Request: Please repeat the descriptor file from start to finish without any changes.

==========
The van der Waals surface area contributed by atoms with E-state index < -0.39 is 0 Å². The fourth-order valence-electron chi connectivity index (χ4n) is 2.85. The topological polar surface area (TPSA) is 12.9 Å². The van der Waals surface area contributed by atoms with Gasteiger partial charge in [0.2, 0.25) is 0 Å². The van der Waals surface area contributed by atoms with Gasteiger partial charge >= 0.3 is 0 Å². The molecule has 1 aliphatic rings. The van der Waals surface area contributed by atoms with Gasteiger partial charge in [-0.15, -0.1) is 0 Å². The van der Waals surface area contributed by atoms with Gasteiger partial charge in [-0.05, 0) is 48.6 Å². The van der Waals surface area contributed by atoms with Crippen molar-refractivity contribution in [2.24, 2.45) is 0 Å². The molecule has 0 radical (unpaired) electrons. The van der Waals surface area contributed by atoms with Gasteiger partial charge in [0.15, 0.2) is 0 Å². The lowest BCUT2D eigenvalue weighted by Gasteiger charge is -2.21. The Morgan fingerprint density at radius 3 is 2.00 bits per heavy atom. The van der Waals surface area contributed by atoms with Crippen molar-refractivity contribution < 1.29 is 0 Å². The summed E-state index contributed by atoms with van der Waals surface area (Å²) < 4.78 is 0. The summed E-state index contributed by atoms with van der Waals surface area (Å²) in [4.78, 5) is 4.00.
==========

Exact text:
The van der Waals surface area contributed by atoms with E-state index < -0.39 is 0 Å². The fourth-order valence-electron chi connectivity index (χ4n) is 2.85. The topological polar surface area (TPSA) is 12.9 Å². The van der Waals surface area contributed by atoms with Gasteiger partial charge in [0.2, 0.25) is 0 Å². The van der Waals surface area contributed by atoms with Gasteiger partial charge >= 0.3 is 0 Å². The molecule has 1 aliphatic rings. The van der Waals surface area contributed by atoms with Gasteiger partial charge in [-0.15, -0.1) is 0 Å². The van der Waals surface area contributed by atoms with Gasteiger partial charge in [-0.05, 0) is 48.6 Å². The van der Waals surface area contributed by atoms with Crippen molar-refractivity contribution in [2.24, 2.45) is 0 Å². The molecule has 0 radical (unpaired) electrons. The van der Waals surface area contributed by atoms with Gasteiger partial charge in [0.15, 0.2) is 0 Å². The lowest BCUT2D eigenvalue weighted by Gasteiger charge is -2.21. The Morgan fingerprint density at radius 3 is 2.00 bits per heavy atom. The van der Waals surface area contributed by atoms with Crippen molar-refractivity contribution < 1.29 is 0 Å². The summed E-state index contributed by atoms with van der Waals surface area (Å²) < 4.78 is 0. The summed E-state index contributed by atoms with van der Waals surface area (Å²) in [4.78, 5) is 4.00.